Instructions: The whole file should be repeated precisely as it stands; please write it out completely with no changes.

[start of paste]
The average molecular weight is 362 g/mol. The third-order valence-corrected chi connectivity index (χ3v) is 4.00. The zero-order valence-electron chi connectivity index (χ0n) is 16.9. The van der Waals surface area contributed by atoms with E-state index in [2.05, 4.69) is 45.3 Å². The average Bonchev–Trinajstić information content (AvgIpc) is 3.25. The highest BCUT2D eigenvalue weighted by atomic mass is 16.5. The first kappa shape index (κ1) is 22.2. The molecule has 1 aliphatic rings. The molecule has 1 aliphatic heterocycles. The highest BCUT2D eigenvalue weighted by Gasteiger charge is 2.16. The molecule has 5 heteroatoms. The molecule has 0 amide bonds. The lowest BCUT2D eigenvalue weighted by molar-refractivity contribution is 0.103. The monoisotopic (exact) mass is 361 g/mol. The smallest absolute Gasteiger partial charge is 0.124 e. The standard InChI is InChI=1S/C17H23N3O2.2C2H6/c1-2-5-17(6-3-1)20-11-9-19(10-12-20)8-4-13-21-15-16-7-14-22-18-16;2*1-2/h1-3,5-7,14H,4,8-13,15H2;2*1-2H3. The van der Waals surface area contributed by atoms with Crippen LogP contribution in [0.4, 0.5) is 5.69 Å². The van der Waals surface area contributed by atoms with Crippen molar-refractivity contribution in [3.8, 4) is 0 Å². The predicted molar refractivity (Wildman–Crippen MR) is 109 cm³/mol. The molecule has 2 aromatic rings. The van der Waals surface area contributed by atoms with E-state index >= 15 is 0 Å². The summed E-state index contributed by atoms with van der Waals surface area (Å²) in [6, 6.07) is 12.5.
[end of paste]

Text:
The average molecular weight is 362 g/mol. The third-order valence-corrected chi connectivity index (χ3v) is 4.00. The zero-order valence-electron chi connectivity index (χ0n) is 16.9. The van der Waals surface area contributed by atoms with E-state index in [2.05, 4.69) is 45.3 Å². The average Bonchev–Trinajstić information content (AvgIpc) is 3.25. The highest BCUT2D eigenvalue weighted by atomic mass is 16.5. The first kappa shape index (κ1) is 22.2. The molecule has 1 aliphatic rings. The molecule has 1 aliphatic heterocycles. The highest BCUT2D eigenvalue weighted by Gasteiger charge is 2.16. The molecule has 5 heteroatoms. The molecule has 0 amide bonds. The lowest BCUT2D eigenvalue weighted by molar-refractivity contribution is 0.103. The monoisotopic (exact) mass is 361 g/mol. The smallest absolute Gasteiger partial charge is 0.124 e. The standard InChI is InChI=1S/C17H23N3O2.2C2H6/c1-2-5-17(6-3-1)20-11-9-19(10-12-20)8-4-13-21-15-16-7-14-22-18-16;2*1-2/h1-3,5-7,14H,4,8-13,15H2;2*1-2H3. The van der Waals surface area contributed by atoms with Crippen LogP contribution in [0.4, 0.5) is 5.69 Å². The van der Waals surface area contributed by atoms with Crippen molar-refractivity contribution in [3.8, 4) is 0 Å². The predicted molar refractivity (Wildman–Crippen MR) is 109 cm³/mol. The molecule has 2 aromatic rings. The van der Waals surface area contributed by atoms with E-state index >= 15 is 0 Å². The summed E-state index contributed by atoms with van der Waals surface area (Å²) in [6, 6.07) is 12.5.